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Proc Natl Acad Sci U S A. 2016 Mar 15;113(11):3078-83. doi: 10.1073/pnas.1512603113. Epub 2016 Feb 29.

Ablation of sensory neurons in a genetic model of pancreatic ductal adenocarcinoma slows initiation and progression of cancer.

Author information

1
Center for Pain Research and Department of Neurobiology, University of Pittsburgh, Pittsburgh, PA 15261;
2
Comprehensive Cancer Center and Division of Gastroenterology, University of Michigan, Ann Arbor, MI 48109;
3
Department of Pathology, University of Pittsburgh, Pittsburgh, PA 15261;
4
Department of Internal Medicine, Molecular and Integrative Physiology, University of Michigan, Ann Arbor, MI 48109.
5
Comprehensive Cancer Center and Division of Gastroenterology, University of Michigan, Ann Arbor, MI 48109; bmd1@pitt.edu arhim@med.umich.edu.
6
Center for Pain Research and Department of Neurobiology, University of Pittsburgh, Pittsburgh, PA 15261; bmd1@pitt.edu arhim@med.umich.edu.

Abstract

Pancreatic ductal adenocarcinoma (PDAC) is characterized by an exuberant inflammatory desmoplastic response. The PDAC microenvironment is complex, containing both pro- and antitumorigenic elements, and remains to be fully characterized. Here, we show that sensory neurons, an under-studied cohort of the pancreas tumor stroma, play a significant role in the initiation and progression of the early stages of PDAC. Using a well-established autochthonous model of PDAC (PKC), we show that inflammation and neuronal damage in the peripheral and central nervous system (CNS) occurs as early as the pancreatic intraepithelial neoplasia (PanIN) 2 stage. Also at the PanIN2 stage, pancreas acinar-derived cells frequently invade along sensory neurons into the spinal cord and migrate caudally to the lower thoracic and upper lumbar regions. Sensory neuron ablation by neonatal capsaicin injection prevented perineural invasion (PNI), astrocyte activation, and neuronal damage, suggesting that sensory neurons convey inflammatory signals from Kras-induced pancreatic neoplasia to the CNS. Neuron ablation in PKC mice also significantly delayed PanIN formation and ultimately prolonged survival compared with vehicle-treated controls (median survival, 7.8 vs. 4.5 mo; P = 0.001). These data establish a reciprocal signaling loop between the pancreas and nervous system, including the CNS, that supports inflammation associated with oncogenic Kras-induced neoplasia. Thus, pancreatic sensory neurons comprise an important stromal cell population that supports the initiation and progression of PDAC and may represent a potential target for prevention in high-risk populations.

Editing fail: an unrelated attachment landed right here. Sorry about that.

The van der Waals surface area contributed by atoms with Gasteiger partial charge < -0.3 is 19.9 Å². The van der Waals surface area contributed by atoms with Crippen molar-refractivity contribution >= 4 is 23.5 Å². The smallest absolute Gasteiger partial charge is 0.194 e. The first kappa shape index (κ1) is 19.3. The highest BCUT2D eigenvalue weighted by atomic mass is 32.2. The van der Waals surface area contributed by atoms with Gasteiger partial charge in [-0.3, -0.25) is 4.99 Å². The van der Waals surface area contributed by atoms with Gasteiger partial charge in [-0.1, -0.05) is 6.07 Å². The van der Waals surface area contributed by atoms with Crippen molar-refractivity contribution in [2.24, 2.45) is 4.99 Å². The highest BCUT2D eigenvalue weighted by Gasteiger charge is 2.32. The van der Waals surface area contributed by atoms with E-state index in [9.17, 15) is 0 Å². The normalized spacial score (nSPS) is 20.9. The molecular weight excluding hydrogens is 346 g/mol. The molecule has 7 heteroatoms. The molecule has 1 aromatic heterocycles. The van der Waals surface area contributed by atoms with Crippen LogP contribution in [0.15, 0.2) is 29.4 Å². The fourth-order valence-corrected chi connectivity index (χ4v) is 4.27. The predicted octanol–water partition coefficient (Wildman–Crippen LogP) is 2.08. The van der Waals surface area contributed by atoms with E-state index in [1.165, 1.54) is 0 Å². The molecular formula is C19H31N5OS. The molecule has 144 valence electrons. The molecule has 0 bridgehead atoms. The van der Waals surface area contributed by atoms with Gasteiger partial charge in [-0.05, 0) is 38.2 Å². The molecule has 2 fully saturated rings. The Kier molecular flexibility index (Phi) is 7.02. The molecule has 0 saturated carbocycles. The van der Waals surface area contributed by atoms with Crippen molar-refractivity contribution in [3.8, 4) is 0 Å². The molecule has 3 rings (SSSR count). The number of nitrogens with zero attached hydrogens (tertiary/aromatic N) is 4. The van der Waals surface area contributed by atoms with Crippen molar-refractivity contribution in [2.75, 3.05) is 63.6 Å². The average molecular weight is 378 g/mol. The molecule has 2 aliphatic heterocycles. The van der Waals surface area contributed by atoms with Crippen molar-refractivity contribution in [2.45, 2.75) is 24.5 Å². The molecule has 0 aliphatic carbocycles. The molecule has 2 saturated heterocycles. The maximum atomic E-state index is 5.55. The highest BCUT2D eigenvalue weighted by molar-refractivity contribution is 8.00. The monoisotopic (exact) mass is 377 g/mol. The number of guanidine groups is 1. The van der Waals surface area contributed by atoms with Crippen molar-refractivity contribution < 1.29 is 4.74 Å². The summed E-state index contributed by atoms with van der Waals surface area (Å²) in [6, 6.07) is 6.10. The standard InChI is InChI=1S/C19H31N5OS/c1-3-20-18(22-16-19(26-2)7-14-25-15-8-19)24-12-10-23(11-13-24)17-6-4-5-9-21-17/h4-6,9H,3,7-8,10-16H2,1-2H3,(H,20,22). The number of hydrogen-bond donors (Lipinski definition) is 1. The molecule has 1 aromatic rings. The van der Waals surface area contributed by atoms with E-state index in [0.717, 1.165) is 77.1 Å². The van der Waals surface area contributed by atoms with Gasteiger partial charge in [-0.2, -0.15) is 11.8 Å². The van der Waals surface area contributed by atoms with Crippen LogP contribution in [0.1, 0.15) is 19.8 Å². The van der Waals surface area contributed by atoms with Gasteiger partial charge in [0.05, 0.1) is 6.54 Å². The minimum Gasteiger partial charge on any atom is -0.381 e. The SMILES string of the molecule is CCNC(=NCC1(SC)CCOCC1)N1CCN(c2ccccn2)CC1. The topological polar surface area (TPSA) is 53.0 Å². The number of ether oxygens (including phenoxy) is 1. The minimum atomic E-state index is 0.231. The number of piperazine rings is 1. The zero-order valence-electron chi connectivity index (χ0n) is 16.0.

KEYWORDS:

PanIN; inflammation; pancreatic ductal adenocarcinoma; sensory neuron; tumorigenesis

Comment in

PMID:
26929329
PMCID:
PMC4801275
DOI:
10.1073/pnas.1512603113
[Indexed for MEDLINE]
Free PMC Article

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